Operation Inasmuch is opportunity to evangelizeby C. Walter Overman
Sharing the gospel in modern America is not as acceptable to the unchurched population as it was just two generations ago. Since that time, the broader culture has turned against the church and embraced secularism.
David Crocker, executive-director and founder of Operation Inasmuch, said the culture shift of the last half century has taken a toll on the church’s efforts to impact lostness.
“The openness to hear the gospel is less than ever,” he said. “And the willingness to share the gospel is less than ever because we are afraid of being rejected.”
During a break out session at the recent NC Baptist Missions Conference in Winston-Salem, Crocker explained how Operation Inasmuch is an effective evangelistic tool that helps break down barriers between the culture and the church.
Operation Inasmuch is a one-day missions effort that encourages churches to minister to those in need in their communities through hands-on, practical efforts such as construction projects, landscaping, painting, block parties and prayer walking.
The compassion-based ministry provides services to the community with no strings attached. Connecting with the community in this way builds bridges between the church and a skeptical culture, and provides Christians a platform from which they can share the love of Christ through word and deed.
“When you serve people first you show them that you care and you earn the right to share with them,” Crocker said.
Crocker pointed out that the model for Operation Inasmuch is based upon the holistic ministry of Jesus, who routinely combined good news with good deeds. But he added that some churches have not taken full advantage of the opportunity to share the gospel while serving their neighbors in practical ways.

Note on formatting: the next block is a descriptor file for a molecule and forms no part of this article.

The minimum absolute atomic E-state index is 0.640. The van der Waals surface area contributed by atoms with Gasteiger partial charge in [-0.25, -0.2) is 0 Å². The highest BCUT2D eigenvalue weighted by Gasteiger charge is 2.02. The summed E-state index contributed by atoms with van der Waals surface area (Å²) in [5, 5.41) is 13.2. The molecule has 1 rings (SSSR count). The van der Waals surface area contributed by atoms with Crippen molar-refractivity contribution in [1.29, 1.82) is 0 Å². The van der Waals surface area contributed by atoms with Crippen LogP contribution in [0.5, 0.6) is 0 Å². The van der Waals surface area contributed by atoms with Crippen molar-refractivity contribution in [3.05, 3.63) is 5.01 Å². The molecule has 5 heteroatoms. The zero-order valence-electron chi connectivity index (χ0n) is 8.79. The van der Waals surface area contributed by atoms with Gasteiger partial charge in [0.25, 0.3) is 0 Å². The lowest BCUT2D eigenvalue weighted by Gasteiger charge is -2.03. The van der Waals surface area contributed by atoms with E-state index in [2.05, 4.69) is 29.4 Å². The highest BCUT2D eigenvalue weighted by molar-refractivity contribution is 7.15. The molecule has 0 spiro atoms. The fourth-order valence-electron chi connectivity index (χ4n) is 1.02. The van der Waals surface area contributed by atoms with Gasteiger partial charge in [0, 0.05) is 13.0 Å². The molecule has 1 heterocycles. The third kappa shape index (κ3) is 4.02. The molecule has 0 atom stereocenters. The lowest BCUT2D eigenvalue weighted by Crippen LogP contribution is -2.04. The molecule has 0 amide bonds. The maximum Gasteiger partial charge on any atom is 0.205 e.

“There are a lot of churches that are doing Operation Inasmuch and they may not be realizing the full evangelistic potential of that one day event,” Crocker said.
During the break out session Crocker shared a few practical suggestions that will help churches make Operation Inasmuch as evangelistic as possible.
One approach is to make sure team leaders consistently reinforce to volunteers the motivation behind Operation Inasmuch. Leaders can also help prepare volunteers to share their testimonies while they serve in the community.
Another way churches can emphasize evangelism is to hand out printed materials such as postcards and Bibles. The postcards are an easy way to tell people why the volunteers are serving as the hands and feet of Jesus. Bibles are good resources to give to home owners who receive help with home repair projects.
Crocker’s final suggestion calls for leaders to identify evangelistically gifted volunteers and intentionally move them to multiple projects throughout the community during the day.
He believes when churches use these additional methods they will make a big difference in their communities. “When we put good news and good deeds together it creates good will in the community,” Crocker said. “Most of our communities could use some of that.”
North Carolina Baptists will have the opportunity to participate in Operation Inasmuch April 28 and May 5.
To learn more about national Operation Inasmuch, visit www.operationinasmuch.org.